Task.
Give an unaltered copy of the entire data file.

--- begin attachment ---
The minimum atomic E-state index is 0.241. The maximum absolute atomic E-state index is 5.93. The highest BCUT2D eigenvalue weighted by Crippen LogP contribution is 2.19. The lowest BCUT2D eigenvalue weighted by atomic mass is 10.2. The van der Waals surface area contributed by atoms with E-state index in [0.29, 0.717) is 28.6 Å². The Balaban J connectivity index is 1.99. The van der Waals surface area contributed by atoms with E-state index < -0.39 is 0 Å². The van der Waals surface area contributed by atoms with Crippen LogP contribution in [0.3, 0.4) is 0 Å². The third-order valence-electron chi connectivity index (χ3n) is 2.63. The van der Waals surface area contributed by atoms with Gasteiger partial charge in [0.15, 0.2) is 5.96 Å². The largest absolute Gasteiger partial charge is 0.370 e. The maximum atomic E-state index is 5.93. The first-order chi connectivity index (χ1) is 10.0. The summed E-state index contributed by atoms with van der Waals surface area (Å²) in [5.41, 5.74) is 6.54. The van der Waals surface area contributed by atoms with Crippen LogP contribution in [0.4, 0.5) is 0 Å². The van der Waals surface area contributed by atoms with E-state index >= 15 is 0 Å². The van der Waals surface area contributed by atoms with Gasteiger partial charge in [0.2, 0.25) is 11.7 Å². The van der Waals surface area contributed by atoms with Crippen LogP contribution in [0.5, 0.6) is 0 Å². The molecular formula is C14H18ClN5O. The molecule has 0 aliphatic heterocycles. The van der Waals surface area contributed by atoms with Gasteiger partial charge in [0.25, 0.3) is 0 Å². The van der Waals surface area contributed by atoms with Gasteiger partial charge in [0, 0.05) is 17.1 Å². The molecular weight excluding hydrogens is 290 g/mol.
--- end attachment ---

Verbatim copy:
The minimum atomic E-state index is 0.241. The maximum absolute atomic E-state index is 5.93. The highest BCUT2D eigenvalue weighted by Crippen LogP contribution is 2.19. The lowest BCUT2D eigenvalue weighted by atomic mass is 10.2. The van der Waals surface area contributed by atoms with E-state index in [0.29, 0.717) is 28.6 Å². The Balaban J connectivity index is 1.99. The van der Waals surface area contributed by atoms with E-state index < -0.39 is 0 Å². The van der Waals surface area contributed by atoms with Crippen LogP contribution in [0.3, 0.4) is 0 Å². The third-order valence-electron chi connectivity index (χ3n) is 2.63. The van der Waals surface area contributed by atoms with Gasteiger partial charge in [0.15, 0.2) is 5.96 Å². The largest absolute Gasteiger partial charge is 0.370 e. The maximum atomic E-state index is 5.93. The first-order chi connectivity index (χ1) is 10.0. The summed E-state index contributed by atoms with van der Waals surface area (Å²) in [5.41, 5.74) is 6.54. The van der Waals surface area contributed by atoms with Crippen LogP contribution in [0.4, 0.5) is 0 Å². The van der Waals surface area contributed by atoms with E-state index >= 15 is 0 Å². The van der Waals surface area contributed by atoms with Gasteiger partial charge in [0.2, 0.25) is 11.7 Å². The van der Waals surface area contributed by atoms with Crippen LogP contribution in [0.5, 0.6) is 0 Å². The molecular formula is C14H18ClN5O. The molecule has 0 aliphatic heterocycles. The van der Waals surface area contributed by atoms with Gasteiger partial charge in [0.25, 0.3) is 0 Å². The van der Waals surface area contributed by atoms with Gasteiger partial charge in [0, 0.05) is 17.1 Å². The molecular weight excluding hydrogens is 290 g/mol.